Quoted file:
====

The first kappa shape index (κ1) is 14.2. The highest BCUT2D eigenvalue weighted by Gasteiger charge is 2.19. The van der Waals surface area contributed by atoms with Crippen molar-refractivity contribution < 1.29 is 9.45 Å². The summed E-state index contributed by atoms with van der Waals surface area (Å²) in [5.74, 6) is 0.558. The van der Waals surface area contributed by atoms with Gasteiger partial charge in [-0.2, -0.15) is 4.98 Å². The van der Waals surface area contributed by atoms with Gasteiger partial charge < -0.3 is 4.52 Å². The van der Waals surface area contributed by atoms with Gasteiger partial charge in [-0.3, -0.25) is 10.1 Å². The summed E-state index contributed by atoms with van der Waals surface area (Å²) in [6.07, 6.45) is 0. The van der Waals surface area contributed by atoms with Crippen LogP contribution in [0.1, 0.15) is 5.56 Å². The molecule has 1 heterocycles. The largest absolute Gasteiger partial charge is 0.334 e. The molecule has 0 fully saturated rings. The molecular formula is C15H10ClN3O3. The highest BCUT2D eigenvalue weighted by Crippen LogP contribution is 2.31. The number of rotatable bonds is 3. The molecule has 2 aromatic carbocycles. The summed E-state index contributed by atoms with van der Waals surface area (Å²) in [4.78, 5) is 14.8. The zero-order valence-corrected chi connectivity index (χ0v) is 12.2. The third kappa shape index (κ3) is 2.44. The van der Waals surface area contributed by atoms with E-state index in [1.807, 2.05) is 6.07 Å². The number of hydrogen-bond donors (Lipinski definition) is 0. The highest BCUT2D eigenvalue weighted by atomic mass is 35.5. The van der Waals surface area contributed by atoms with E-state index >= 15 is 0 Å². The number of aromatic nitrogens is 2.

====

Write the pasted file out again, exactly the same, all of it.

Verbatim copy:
The first kappa shape index (κ1) is 14.2. The highest BCUT2D eigenvalue weighted by Gasteiger charge is 2.19. The van der Waals surface area contributed by atoms with Crippen molar-refractivity contribution < 1.29 is 9.45 Å². The summed E-state index contributed by atoms with van der Waals surface area (Å²) in [5.74, 6) is 0.558. The van der Waals surface area contributed by atoms with Gasteiger partial charge in [-0.2, -0.15) is 4.98 Å². The van der Waals surface area contributed by atoms with Gasteiger partial charge < -0.3 is 4.52 Å². The van der Waals surface area contributed by atoms with Gasteiger partial charge in [-0.3, -0.25) is 10.1 Å². The summed E-state index contributed by atoms with van der Waals surface area (Å²) in [6.07, 6.45) is 0. The van der Waals surface area contributed by atoms with Crippen LogP contribution in [0.1, 0.15) is 5.56 Å². The molecule has 1 heterocycles. The largest absolute Gasteiger partial charge is 0.334 e. The molecule has 0 fully saturated rings. The molecular formula is C15H10ClN3O3. The highest BCUT2D eigenvalue weighted by Crippen LogP contribution is 2.31. The number of rotatable bonds is 3. The molecule has 2 aromatic carbocycles. The summed E-state index contributed by atoms with van der Waals surface area (Å²) in [4.78, 5) is 14.8. The zero-order valence-corrected chi connectivity index (χ0v) is 12.2. The third kappa shape index (κ3) is 2.44. The van der Waals surface area contributed by atoms with E-state index in [1.807, 2.05) is 6.07 Å². The number of hydrogen-bond donors (Lipinski definition) is 0. The highest BCUT2D eigenvalue weighted by atomic mass is 35.5. The van der Waals surface area contributed by atoms with E-state index >= 15 is 0 Å². The number of aromatic nitrogens is 2.